Dimon describes this trade as a "hedge." Is it, though? First of all, a hedge reduces risk: If one investment might lose a lot of money when markets move in one direction, you create a hedge that will make money under those circumstances so your losses are limited.
Yet JPMorgan already is massively long corporate debt as a result of its normal course of business, which is lending money to corporations. A "hedge" that replicates that same position wouldn't be a hedge at all. There's speculation that the department where the Whale worked was, in fact, replicating Morgan's real-life business of lending to corporations, but using fancy derivatives to do so — creating a "synthetic" bank, as traders would say, without actually lending to corporate customers as real banks do.
If that's true, the question is why? To put it another way, if JPMorgan has more than $350 billion sitting around idle (the sum the Whale's department appeared to have to play with), why not use it to do something that helps the economy — such as, you know, lending it to businesses? Instead, JPMorgan used the money to buy chips to play in the derivatives casino, which doesn't help the economy one bit.
If this was a hedge, it looks like a "portfolio" hedge — that is, one not tied to any specific Morgan investment, but to a broader swath of its business. That's something that drafters of the Volcker rule such as Sen. Carl Levin (D-Mich.) have particularly hoped to eradicate. As Levin wrote in February to the SEC and other regulators drafting the Volcker rule, "banks could easily use portfolio-based hedging to mask proprietary trading."
But Wall Street has been determined to keep portfolio hedging immune from the Volcker rule — Dimon, who has placed his image as an earnest and thoughtful advocate of "sensible" regulation at the service of holding efforts at substantive regulation at bay, specifically said in his 2010 chairman's letter to Morgan Chase shareholders, "if there must be more rules," they need to allow portfolio hedging.
The most important fact exposed by the JPMorgan affair is that the computerized risk-management models devised to give traders confidence in their own prudence can always break down, whether because their math is inherently flawed or they fail to foresee the unforeseeable. That's important to remember when bankers like Dimon portray such events as out-of-the-blue "mistakes" that can be guarded against in the future. The risk management expert Nassim Nicholas Taleb, author of the book "The Black Swan," explained in 2008 that even when you rely on 30 years of risk models to tell you that a certain costly event is almost sure not to happen, the result is that you become so complacent that when it does happen, it can destroy you utterly.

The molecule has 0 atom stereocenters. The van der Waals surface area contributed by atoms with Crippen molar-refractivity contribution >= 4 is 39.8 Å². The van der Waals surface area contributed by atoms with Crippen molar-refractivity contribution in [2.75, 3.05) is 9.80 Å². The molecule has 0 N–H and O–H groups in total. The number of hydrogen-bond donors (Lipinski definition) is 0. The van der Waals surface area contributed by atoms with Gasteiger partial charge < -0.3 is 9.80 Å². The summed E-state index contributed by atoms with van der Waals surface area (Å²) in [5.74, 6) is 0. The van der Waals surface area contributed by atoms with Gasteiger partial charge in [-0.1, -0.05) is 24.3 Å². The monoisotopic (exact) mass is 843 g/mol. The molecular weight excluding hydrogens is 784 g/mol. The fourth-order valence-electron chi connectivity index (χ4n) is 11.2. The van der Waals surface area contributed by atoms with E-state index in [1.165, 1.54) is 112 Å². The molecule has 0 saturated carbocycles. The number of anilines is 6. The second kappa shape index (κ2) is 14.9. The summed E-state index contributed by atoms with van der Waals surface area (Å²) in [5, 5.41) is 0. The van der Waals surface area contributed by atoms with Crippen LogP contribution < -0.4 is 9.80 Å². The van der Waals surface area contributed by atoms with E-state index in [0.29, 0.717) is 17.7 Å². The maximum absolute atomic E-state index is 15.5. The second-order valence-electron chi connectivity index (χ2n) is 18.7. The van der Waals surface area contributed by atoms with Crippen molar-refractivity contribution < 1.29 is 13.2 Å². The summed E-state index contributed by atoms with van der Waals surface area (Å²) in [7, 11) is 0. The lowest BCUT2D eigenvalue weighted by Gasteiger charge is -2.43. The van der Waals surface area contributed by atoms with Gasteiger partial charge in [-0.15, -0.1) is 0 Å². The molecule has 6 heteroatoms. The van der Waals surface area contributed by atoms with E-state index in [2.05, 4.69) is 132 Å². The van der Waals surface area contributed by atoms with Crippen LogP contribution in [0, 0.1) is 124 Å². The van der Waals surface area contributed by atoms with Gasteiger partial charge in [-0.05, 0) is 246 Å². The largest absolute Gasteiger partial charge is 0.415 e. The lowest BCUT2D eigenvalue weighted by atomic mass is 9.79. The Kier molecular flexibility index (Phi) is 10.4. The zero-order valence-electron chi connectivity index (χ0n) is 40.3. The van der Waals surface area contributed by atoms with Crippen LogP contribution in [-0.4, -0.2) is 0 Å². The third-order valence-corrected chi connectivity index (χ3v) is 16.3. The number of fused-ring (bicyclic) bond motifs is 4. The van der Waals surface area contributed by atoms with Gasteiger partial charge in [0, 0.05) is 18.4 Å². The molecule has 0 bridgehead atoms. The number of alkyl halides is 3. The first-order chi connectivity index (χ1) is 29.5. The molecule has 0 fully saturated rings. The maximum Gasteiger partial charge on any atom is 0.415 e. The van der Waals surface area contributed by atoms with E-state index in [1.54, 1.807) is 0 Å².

The essence of Dimon's defense is that JPMorgan still knows better than anyone else how to manage risk; it just happened to make a mistake this time. But what we now know is that JPMorgan doesn't understand how to manage risk, because when multibillion-dollar bets are placed using inherently volatile and unpredictable financial devices, nobody does. JPMorgan's own risk models showed that its exposure to loss had suddenly doubled in a period of weeks prior to its disclosure, which surely demonstrates that the models were useless from first to last. The conclusion that Dimon is desperate to avoid is that the only way to make this sort of risk-taking safe for the financial system is to make it illegal in the first place.
Michael Hiltzik's column appears Sundays and Wednesdays. Reach him at email@example.com, read past columns at latimes.com/hiltzik, check out facebook.com/hiltzik and follow @latimeshiltzik on Twitter.